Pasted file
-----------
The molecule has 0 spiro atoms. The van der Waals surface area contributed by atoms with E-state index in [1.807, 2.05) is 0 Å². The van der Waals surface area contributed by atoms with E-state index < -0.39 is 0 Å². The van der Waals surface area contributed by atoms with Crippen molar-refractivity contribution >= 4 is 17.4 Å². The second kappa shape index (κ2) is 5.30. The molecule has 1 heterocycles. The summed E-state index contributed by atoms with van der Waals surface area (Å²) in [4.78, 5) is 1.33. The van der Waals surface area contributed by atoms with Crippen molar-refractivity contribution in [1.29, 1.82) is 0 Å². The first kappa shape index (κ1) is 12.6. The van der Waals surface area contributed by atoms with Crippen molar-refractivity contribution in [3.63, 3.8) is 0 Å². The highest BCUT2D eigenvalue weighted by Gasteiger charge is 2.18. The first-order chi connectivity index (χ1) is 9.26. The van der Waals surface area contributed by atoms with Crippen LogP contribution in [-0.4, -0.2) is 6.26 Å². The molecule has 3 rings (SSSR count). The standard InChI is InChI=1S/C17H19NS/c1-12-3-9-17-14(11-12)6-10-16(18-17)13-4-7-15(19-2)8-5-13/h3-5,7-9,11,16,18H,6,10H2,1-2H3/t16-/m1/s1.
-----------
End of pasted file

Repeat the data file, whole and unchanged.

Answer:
The molecule has 0 spiro atoms. The van der Waals surface area contributed by atoms with E-state index in [1.807, 2.05) is 0 Å². The van der Waals surface area contributed by atoms with E-state index < -0.39 is 0 Å². The van der Waals surface area contributed by atoms with Crippen molar-refractivity contribution >= 4 is 17.4 Å². The second kappa shape index (κ2) is 5.30. The molecule has 1 heterocycles. The summed E-state index contributed by atoms with van der Waals surface area (Å²) in [4.78, 5) is 1.33. The van der Waals surface area contributed by atoms with Crippen molar-refractivity contribution in [1.29, 1.82) is 0 Å². The first kappa shape index (κ1) is 12.6. The van der Waals surface area contributed by atoms with Crippen molar-refractivity contribution in [3.63, 3.8) is 0 Å². The highest BCUT2D eigenvalue weighted by Gasteiger charge is 2.18. The first-order chi connectivity index (χ1) is 9.26. The van der Waals surface area contributed by atoms with Crippen LogP contribution in [-0.4, -0.2) is 6.26 Å². The molecule has 3 rings (SSSR count). The standard InChI is InChI=1S/C17H19NS/c1-12-3-9-17-14(11-12)6-10-16(18-17)13-4-7-15(19-2)8-5-13/h3-5,7-9,11,16,18H,6,10H2,1-2H3/t16-/m1/s1.